The lowest frequency that produces a standing wave is the fundamental. It’s also called the 1st harmonic. It looks like this:


Fundamental or first harmonic

Fundamental or first harmonic


The arrows show the oscillating movement of the string.

Any frequencies higher than the 1st harmonic are called overtones and they only occur at particular frequencies. The frequency that produces two standing waves, in the same length of string, is called the 2nd Harmonic (1st overtone). Three standing waves becomes the 3rd harmonic (2nd overtone) and so on. So each harmonic is a simple multiple of the fundamental.



Harmonics are the nodes of a vibrating string. After W axell 

This is called a harmonic series. There are many different series because the fundamental can be any note. What is important is the relationship between the harmonics and that doesn’t change.

When it comes to musical notes, the distance between the 1st harmonic and the 2nd, is an octave. No matter which note frequency you start with the 2nd harmonic will always be twice its frequency. If one note, for example concert A, has a frequency of 440 Hertz (Hz) then A one octave above will be twice that at 880Hz and the one below will be 220Hz (half). In fact, any note vibrating at twice the frequency will be an octave higher so the 6th harmonic will be an octave higher than the 3rd. The eighth will be an octave higher than the fourth.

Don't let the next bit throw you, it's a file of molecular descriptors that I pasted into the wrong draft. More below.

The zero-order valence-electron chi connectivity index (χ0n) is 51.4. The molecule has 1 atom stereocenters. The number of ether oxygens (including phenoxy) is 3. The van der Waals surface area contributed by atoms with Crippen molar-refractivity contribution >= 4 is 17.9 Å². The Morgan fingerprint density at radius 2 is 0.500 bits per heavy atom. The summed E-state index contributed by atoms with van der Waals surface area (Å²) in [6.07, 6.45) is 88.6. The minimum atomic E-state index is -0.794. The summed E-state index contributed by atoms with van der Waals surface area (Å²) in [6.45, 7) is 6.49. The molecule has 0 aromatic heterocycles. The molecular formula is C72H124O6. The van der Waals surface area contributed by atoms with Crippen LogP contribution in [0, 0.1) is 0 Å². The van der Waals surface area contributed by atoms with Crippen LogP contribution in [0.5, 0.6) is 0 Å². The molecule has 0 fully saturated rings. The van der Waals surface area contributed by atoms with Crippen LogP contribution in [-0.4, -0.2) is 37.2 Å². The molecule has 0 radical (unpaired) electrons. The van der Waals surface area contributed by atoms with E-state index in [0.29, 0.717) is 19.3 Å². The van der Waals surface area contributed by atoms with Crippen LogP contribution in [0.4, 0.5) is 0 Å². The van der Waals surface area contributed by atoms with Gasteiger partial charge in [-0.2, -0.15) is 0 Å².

We can see that the ratio is 2:1 – the higher tone makes two vibrations in the time that the lower one makes one. Similarly, between the 2nd and 3rd the ratio is 3:2. That is, the higher tone makes three vibrations in the time it takes the lower one to make two. However, when a string is plucked the tone we hear is the sum of all its harmonics blended together. It’s what gives an instrument its particular sound.

The relationship between these frequencies is what determines whether notes played together sound good or not. If they sound good they are consonant; if they don’t they sound totally out of tune and dissonant. The lower the ratio, the more often the waves coincide and the sweeter the sound it has. The more dissonant frequencies have high ratios.

Chords are several notes played at once. Three notes played together form a triad which forms the basis of many popular songs. It is important to get the right combination of notes, though, or we end up cringing!